Career Canvas is a startup looking to help aspiring and experienced people reach their job goals by providing professional writing and career coaching services. At an early stage, I was asked to come on board and design a complete brand identity and style guide for the company in addition to web design and front-end development. Each stage of the design process brought unique challenges and helped me grow as a designer and a learner.
Throughout this project, a consistent challenge and growth area was communication. In my previous experience, I've worked primarily with designers and developers or business people who are very familiar with design and development processes. In this case, the client I worked for was a newcomer to both fields. The client brought solid business development and marketing understanding but required help understanding design and technology needs. I learned early on that I needed to help the client understand the value of my work and the design process. This had the side effect of helping me refine and better understand the work I was doing too.
When starting with the branding process, I began by interviewing the client. I asked them what brands they liked, about the businesses primary competition, about what they wanted visitors to feel when seeing the branding, and what they wanted associated with the brand. These questions gave me additional clarity regarding the client's expectations and clear up any initial misconceptions about what the branding should accomplish.
In the early parts of this process, I sketched a series of different concepts for the brand's mark or icon and iterated on the most promising ones. I had to stay away from marks that only relied on Career Canvas's initials because of the many prominent brands that already take that form (e.g. Chanel). Instead, I started with some very abstract marks but found those did not achieve the goal of communicating with people who were unfamiliar with the company.
After dozens of iterations, we settled on a mark that represented the artistic aspect of the brand. Importantly, the mark works in a wide variety of situations with and without accompanying logotype, as shown below. The mark can be used in greyscale, on a light background, and on a dark background.
After settling on the mark, I continued to build a design system for the rest of the brand. This took the form of a formal style guide that covered the logo's form and usage, typography, and brand colours. This includes the mountain pattern above, which would be horizontally tiled for use on the web or in other digital and print mediums. I spent a good deal of time learning about and working through strong typography for the brand. I searched for modern, serif headings typefaces and geometric sans-serif body typefaces that were visually complementary. The typeface pairing I selected, however, was not received well by the client, but we were able to agree upon just utilising Averta, the body typeface, across all typography for the brand.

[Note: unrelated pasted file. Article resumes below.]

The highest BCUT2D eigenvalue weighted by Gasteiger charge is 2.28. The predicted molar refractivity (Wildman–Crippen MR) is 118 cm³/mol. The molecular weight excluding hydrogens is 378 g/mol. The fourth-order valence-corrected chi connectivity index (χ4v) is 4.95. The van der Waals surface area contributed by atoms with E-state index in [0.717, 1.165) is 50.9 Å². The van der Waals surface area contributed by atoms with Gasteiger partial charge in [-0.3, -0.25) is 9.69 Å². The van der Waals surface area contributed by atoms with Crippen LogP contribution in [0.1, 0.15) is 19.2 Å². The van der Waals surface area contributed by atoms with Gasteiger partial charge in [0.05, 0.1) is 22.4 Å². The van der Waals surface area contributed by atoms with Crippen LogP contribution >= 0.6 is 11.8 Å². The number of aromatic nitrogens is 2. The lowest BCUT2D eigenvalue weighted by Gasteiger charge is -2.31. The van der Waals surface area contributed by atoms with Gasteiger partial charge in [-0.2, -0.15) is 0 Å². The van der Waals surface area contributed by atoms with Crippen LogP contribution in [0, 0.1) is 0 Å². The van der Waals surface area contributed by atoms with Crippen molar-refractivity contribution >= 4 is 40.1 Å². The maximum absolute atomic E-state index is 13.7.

With the design system mostly completed, I found the site design came together quickly. In fact, I was able to design and build the initial version of the global components of the site including the header and footer as well as the homepage in only a few hours. With the design system underpinning the site's design, it was easy to quickly build pages of the site and interfaces for users, writers, and admins to track orders, respond to tickets, and update account information.
I ensured the site is fully accessible for users navigating with keyboards and screen readers. Thanks especially to Heydon Pickering's Inclusive Front-End Design Patterns for inspiration and reference to this end. The entire website is also optimised for HTTP/2, with styles and scripts properly split for each page.
Rather than be an afterthought, the registered customer experience was also a focus of mine. Ensuring customers had a clear dashboard where they could review their order, change personal details, and respond to tickets is just as important as making sure the checkout flow was functional.
Furthermore, admins and writers have similar dashboards with navigation tuned to their needs. Admins, for example, see all orders on the site while writers can see tickets assigned to them.
Ticketing administration even has specifically tuned components and clean interface to ensure new and existing orders are not a chore to manage. The front-end of the site reflects the same attention to detail and, of course, a clean, responsive design.